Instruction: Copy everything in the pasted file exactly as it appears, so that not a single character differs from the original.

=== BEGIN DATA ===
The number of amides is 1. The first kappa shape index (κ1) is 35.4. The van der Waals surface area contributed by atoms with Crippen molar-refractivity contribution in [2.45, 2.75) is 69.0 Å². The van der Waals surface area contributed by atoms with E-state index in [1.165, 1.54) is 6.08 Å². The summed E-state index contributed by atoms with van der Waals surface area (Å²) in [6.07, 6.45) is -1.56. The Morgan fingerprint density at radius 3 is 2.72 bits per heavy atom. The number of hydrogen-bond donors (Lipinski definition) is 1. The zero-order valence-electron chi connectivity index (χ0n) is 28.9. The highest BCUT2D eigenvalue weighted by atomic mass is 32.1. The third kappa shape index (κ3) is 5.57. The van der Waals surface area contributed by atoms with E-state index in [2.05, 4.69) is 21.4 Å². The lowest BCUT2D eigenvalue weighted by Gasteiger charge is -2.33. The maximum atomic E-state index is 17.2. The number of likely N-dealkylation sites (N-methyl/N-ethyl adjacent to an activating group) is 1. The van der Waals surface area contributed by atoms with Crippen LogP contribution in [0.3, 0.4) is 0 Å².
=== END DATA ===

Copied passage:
The number of amides is 1. The first kappa shape index (κ1) is 35.4. The van der Waals surface area contributed by atoms with Crippen molar-refractivity contribution in [2.45, 2.75) is 69.0 Å². The van der Waals surface area contributed by atoms with E-state index in [1.165, 1.54) is 6.08 Å². The summed E-state index contributed by atoms with van der Waals surface area (Å²) in [6.07, 6.45) is -1.56. The Morgan fingerprint density at radius 3 is 2.72 bits per heavy atom. The number of hydrogen-bond donors (Lipinski definition) is 1. The zero-order valence-electron chi connectivity index (χ0n) is 28.9. The highest BCUT2D eigenvalue weighted by atomic mass is 32.1. The third kappa shape index (κ3) is 5.57. The van der Waals surface area contributed by atoms with E-state index in [2.05, 4.69) is 21.4 Å². The lowest BCUT2D eigenvalue weighted by Gasteiger charge is -2.33. The maximum atomic E-state index is 17.2. The number of likely N-dealkylation sites (N-methyl/N-ethyl adjacent to an activating group) is 1. The van der Waals surface area contributed by atoms with Crippen LogP contribution in [0.3, 0.4) is 0 Å².